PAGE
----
Or not! Science has pretty much established that your circumstances are not very relevant to your happiness. The impact is not zero, but decades of research have shown that only about 10% of your happiness level is determined by external circumstances.
The reason is something called hedonic adaptation. In short, that simply means when our circumstances change, for good or bad, we fairly quickly adjust to those new circumstances. Any bump in happiness is temporary. Once you get that bigger house, that fancier car, more free time, or whatever, you will soon be needing a new fix. An even bigger house, and even more luxurious car, something to do with your time, etc. My home and cars are certainly bigger and more luxurious than they used to be and it didn’t take me long to get used to them. They are now my baseline. That’s the bad news.
The good news is that we also adjust when bad things happen. One study showed dialysis patients are just as happy as healthy people. That one just blows my mind. I have to believe that there is some level of deprivation or abuse that would contribute to unhappiness, but evidently within an extremely broad range of what we would refer to as normal, it doesn’t matter very much.
“One of the great ironies of our quest to become happier is that so many of us focus on changing the circumstances of our lives in the misguided hope that those changes will deliver happiness. In an attempt to allay unhappiness, a recent college graduate may choose a high-paying job in a distant city, a middle-aged divorcee may undergo beautifying cosmetic surgery, or a retired couple may buy a condominium with a view. Unfortunately, all these individuals will likely become only temporarily happier. An impressive body of research now shows that trying to be happy by changing our life situations will ultimately not work.” — Sonja Lyubomirsky
While I intellectually accept the strong scientific evidence, it just seems so counter-intuitive that the effect of changes in circumstances could be that weak. It seems that if my income doubles or if I moved to a beautiful beach house, I would be happier. It seems clear to my intuitive self that if I was suddenly paralyzed from the waist down, I would be unhappy. Maybe so, but the evidence is clear that in those cases and others most everyone adapts and returns to their basic happiness set point relatively quickly. You may disagree, but I’ve been convinced by the evidence.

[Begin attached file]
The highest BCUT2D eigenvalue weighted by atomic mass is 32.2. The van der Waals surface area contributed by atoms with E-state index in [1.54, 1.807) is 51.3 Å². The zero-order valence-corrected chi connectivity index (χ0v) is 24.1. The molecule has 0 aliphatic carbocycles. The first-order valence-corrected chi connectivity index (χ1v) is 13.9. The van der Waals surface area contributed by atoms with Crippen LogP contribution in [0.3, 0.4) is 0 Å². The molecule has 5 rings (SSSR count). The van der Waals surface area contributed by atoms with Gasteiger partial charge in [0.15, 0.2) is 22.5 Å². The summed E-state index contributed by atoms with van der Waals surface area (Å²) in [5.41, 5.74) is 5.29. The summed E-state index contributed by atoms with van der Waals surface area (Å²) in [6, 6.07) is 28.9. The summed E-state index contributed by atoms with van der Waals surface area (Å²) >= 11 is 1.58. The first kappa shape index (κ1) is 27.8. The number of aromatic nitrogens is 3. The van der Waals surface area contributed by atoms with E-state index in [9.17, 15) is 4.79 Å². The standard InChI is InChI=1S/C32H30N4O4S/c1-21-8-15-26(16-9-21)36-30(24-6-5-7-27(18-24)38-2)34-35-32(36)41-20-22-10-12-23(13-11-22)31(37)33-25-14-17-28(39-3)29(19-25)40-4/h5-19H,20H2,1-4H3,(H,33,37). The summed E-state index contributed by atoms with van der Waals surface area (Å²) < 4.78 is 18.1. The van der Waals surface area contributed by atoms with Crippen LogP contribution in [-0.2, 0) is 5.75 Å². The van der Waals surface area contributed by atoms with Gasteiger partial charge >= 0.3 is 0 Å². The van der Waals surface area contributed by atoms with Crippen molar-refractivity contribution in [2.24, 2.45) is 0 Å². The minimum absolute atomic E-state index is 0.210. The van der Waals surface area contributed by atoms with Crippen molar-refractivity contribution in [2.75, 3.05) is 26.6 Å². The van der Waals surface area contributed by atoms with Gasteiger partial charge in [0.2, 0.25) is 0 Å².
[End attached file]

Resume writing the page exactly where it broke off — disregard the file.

Still, I’m not sure I have completely internalized that belief. Have you? Somewhere deep down inside my feeling self, I still am having those “if only” thoughts. If only this or that were the case then things would be better. Maybe that’s just human nature. I don’t really know. It’s so damn hard sometimes to follow your own advice.
This article may have seemed negative, but that was not my intent. It’s extremely important that we know what not to do. It’s critical to understand what does not work. The path to happiness is becoming much clearer and it is no longer just a subject for speculation by philosophers. Science is showing us the way. You may consider that presumptuous, but I believe it to be true.
Does all this mean we shouldn’t try to improve our circumstances? No it doesn’t. However, we better be prepared for what we are getting when we succeed in doing so. It’s not likely to be happiness unless there is some deeper meaning to what you are doing. But in that case, what brings you happiness then is not your circumstances. It is your actions, attitudes, and values.
I’m much happier than I was a year ago and it is the result of simply changing the way I think. It came from the inside. I can say that over and over and you can agree with it over and over, but unless you really internalize and accept the fact that your circumstances don’t matter much, you are never going to find the happiness you desperately seek.
There is nothing “missing” in your circumstances.
“You overlook what is already ‘here’ as you chase after ‘there’; you miss the ‘sacred now’ as you ponder your ‘next step’; you forget to be grateful for what ‘is’ as you prey after ‘more’. You search, struggle, and strive, but you never arrive because you can’t get past the thought that something is missing.” — Robert Holden
What do you think? Leave a comment below.
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